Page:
The idea of ukulele, kids and punk is a combination Ukulele 4 Kids hadn’t considered. So I was quite interested to find out more.
Maria Bakkalapulo recently contacted Ukulele 4 Kids to share information about a documentary she is making in Indonesia. She describes a musical movement spreading through Indonesia. It’s a punk revolution led mostly by street kids, who mainly use ukuleles to spread their message of change.
Anyone taking a taxi cab in Jakarta , stuck in a traffic jam, will have noticed ‘street kids’ coming up to the window appealing for money, often playing ukeleles and singing. Offering a few dollars worth of currency might leave one wondering – ‘is this going to make a real difference?’
In Jakarta, there’s a punk rock movement that established itself over a decade ago. Marjinal is one of Indonesia’s original punk bands. The band quickly became popular because their songs offered hope for kids with few opportunities. Their film, Jakarta Punk: The Marjinal Story, is their way of spreading the message of change for those who cannot easily help themselves.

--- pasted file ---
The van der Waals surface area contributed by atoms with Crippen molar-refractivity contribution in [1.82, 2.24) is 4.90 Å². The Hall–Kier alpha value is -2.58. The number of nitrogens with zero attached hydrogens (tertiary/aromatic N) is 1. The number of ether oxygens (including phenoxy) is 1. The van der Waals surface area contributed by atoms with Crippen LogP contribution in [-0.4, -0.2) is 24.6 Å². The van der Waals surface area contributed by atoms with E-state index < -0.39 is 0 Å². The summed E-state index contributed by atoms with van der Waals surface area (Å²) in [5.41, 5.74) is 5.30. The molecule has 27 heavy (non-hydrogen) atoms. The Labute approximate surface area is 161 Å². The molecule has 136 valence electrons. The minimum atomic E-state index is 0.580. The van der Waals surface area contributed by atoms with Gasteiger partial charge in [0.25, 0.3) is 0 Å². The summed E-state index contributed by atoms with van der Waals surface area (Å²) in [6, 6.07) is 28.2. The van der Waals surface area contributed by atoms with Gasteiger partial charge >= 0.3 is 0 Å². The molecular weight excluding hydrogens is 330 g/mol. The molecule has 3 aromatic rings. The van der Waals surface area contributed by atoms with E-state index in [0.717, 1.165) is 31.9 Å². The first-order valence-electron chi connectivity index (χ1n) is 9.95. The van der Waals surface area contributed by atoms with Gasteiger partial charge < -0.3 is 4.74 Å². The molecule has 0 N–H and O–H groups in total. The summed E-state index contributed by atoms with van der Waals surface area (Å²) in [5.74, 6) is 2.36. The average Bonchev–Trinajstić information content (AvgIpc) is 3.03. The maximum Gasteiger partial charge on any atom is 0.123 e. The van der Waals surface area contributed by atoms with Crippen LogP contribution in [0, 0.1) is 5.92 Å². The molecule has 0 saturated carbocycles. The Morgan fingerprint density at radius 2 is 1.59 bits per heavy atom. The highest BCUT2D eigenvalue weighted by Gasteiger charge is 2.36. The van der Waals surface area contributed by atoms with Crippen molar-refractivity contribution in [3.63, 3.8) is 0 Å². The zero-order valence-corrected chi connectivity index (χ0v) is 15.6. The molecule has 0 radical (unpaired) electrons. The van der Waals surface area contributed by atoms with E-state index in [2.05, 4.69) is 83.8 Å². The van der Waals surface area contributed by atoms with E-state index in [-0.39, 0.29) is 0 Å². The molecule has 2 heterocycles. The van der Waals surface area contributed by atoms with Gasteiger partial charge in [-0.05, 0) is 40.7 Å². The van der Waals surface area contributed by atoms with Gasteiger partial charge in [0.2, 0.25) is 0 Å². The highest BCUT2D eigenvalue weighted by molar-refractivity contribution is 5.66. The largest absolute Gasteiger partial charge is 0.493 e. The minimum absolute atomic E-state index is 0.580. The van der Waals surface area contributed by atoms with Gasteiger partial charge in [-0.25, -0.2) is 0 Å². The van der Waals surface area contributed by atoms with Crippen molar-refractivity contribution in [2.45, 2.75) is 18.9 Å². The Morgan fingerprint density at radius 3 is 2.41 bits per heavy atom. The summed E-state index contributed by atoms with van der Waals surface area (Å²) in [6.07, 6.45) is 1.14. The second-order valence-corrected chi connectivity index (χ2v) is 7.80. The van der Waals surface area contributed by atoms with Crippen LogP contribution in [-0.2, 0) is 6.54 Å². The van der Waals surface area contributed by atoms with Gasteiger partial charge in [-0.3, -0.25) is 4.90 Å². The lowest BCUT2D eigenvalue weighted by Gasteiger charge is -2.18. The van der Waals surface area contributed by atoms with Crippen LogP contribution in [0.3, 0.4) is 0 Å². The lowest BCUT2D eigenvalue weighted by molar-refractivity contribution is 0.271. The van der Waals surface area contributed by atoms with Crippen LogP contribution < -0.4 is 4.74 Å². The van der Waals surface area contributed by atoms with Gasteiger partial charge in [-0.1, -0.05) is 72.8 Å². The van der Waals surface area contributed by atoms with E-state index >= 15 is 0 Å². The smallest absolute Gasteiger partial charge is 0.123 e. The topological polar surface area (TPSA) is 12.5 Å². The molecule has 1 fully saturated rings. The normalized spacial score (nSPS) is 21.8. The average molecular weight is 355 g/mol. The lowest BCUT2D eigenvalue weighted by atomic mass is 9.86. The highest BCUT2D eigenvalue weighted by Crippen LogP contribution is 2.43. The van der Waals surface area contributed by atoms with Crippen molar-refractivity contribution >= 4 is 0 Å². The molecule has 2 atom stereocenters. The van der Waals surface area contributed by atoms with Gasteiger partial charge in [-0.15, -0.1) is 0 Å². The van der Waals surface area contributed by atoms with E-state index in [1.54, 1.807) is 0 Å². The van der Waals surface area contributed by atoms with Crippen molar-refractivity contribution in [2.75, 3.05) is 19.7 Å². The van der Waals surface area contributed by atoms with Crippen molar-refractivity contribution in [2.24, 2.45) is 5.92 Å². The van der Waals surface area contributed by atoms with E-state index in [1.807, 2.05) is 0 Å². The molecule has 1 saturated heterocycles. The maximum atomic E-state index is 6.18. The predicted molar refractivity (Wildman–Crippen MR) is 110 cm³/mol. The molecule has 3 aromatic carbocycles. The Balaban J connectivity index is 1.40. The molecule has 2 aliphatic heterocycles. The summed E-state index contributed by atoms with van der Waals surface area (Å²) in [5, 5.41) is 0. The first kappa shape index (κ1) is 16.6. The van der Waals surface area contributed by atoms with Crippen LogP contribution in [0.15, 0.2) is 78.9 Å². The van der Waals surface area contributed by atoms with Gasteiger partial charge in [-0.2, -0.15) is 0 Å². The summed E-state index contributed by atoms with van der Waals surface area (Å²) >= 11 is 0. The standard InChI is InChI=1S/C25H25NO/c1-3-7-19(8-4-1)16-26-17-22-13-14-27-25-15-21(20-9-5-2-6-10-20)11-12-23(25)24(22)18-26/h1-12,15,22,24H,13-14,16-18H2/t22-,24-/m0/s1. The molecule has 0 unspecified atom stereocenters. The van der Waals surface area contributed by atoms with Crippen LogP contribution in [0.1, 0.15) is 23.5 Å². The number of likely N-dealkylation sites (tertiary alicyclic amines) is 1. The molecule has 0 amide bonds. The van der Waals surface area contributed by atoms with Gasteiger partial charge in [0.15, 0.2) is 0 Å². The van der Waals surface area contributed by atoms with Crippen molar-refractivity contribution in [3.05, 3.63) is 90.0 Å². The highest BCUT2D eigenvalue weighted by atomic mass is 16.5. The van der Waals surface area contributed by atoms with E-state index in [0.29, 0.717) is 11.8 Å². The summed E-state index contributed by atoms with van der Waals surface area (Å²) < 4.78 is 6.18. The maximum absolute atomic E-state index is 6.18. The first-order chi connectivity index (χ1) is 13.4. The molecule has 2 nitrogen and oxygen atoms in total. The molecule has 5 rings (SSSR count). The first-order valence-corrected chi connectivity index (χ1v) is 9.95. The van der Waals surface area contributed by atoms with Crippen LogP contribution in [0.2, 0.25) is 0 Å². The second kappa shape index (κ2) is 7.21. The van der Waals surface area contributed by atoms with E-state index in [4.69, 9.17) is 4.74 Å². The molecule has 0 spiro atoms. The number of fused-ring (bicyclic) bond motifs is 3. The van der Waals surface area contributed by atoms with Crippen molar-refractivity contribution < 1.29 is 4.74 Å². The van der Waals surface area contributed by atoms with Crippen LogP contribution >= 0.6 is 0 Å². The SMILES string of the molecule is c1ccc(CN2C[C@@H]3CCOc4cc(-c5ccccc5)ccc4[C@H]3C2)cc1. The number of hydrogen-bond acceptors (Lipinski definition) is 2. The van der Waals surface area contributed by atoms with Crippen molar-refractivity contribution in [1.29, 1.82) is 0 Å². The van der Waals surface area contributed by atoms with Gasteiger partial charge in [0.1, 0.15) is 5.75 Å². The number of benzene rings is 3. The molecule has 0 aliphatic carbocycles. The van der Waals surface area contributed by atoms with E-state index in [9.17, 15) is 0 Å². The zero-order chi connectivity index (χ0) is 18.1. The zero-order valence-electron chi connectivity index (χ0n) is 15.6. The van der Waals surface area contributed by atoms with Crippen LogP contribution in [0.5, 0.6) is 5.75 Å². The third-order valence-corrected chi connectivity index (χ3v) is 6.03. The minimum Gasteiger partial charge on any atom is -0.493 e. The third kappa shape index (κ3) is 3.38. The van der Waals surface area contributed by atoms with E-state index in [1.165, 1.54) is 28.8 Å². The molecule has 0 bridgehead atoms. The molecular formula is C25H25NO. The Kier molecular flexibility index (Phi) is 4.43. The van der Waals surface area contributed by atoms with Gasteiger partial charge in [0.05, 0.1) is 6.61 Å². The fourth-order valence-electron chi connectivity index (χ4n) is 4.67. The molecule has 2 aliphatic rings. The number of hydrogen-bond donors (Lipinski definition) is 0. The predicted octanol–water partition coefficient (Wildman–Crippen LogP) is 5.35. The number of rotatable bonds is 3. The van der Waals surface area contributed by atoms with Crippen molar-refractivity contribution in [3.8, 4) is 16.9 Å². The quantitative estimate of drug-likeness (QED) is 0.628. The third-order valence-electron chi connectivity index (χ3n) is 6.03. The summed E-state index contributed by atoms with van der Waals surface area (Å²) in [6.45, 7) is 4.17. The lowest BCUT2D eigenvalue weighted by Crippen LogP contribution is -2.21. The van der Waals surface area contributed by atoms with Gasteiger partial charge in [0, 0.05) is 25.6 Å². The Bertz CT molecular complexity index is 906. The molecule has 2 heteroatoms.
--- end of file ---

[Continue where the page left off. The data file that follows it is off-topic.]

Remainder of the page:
Punk attitudes gave Marjinal the impetus to demand change against frightening odds. On the streets of Jakarta in the late 1990’s, mass public protests brought about the end of authoritarian rule by then President Suharto. But Indonesia still has many social ills to heal, with around 50% of the population still living in poverty. Marjinal continues to sing about the injustices and corruption they see every day. Punk and its radical attitude is a cry from the streets.
The documentary has Marjinal at its core. It tells their story, as the voice of the street kids. Marjinal are inspiring a social and political revolution in Indonesia, helping directly through sheltering these homeless children, and teaching them creative ways to earn money. Punk gives these kids an identity, hope, a family. The documentary looks into the reasons why the punk community is a substitute for family and state support.